An interactive workshop: Making Ends Meet

Workshop Schedule: all workshops are held at The Food Depot, in person, all workshops are held at The Food Depot, in person, with a minimum of 5 and a maximum of 10 attendees per session, RSVP required two business days ahead:

August 5: Noon to 1:30 p.m.

August 11: 5:30 p.m. to 7 p.m.

August 19: Noon to 1:30 p.m.

August 24: 5:30 p.m. to 7 p.m.

September 1: 5:30 p.m. to 7 p.m.

Join The Food Depot for an interactive, in-person workshop, “Making Ends Meet.”

Workshop Overview: Session participants will engage in a poverty simulation exercise to illustrate the challenges of living on a minimum wage budget. The facilitator will lead a group discussion about the impact of poverty on families and children, and the larger implications for communities. The threads of the simulation and conversation will be pulled together to motivate participants to take action as advocates at all levels in their communities.

The Food Depot and its 100-plus partners in northern New Mexico hear stories of the struggle to make ends meet every day. Often, such stories come from people whose voices aren’t being heard. For those outside hunger relief work, terms like the “working poor” have little to no meaning. Who are these people? How can someone who is working be poor? How can someone who is working still experience hunger? What does it take to make ends meet? Join us as we explore the life of a family with two adults who are working full-time at minimum wage jobs. They have two young children. Each month, this family is forced to make heartbreaking choices. Walk in their shoes. What would you choose?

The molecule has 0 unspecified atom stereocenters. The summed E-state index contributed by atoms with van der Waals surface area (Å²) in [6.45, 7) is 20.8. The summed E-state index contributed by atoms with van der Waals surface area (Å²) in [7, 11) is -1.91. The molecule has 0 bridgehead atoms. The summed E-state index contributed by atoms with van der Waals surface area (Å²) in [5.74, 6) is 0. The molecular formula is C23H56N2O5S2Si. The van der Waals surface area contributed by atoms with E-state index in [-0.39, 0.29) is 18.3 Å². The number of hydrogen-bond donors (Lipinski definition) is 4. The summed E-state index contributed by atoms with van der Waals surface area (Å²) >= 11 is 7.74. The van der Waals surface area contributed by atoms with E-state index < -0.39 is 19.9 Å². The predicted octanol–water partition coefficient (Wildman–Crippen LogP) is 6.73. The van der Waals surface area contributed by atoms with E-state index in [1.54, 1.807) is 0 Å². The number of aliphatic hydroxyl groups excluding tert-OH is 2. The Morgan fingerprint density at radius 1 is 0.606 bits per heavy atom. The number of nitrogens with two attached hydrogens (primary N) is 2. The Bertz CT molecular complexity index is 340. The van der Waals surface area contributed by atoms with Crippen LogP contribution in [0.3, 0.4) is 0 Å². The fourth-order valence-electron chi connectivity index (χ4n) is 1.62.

Hunger is inextricably linked to poverty, therefore any solution to hunger must address poverty first. The activity of providing immediate hunger relief to persons experiencing food insecurity also plays a role in affecting systemic change. Although a short-term solution, alleviating hunger through the provision of food makes children ready to learn in school, improves the health of all recipients, and reduces stress. Hunger relief contributes to improvements in educational readiness and health outcomes. Long term, only policy changes that address poverty in meaningful and intentional ways will affect more significant change toward ending hunger.

Questions? Email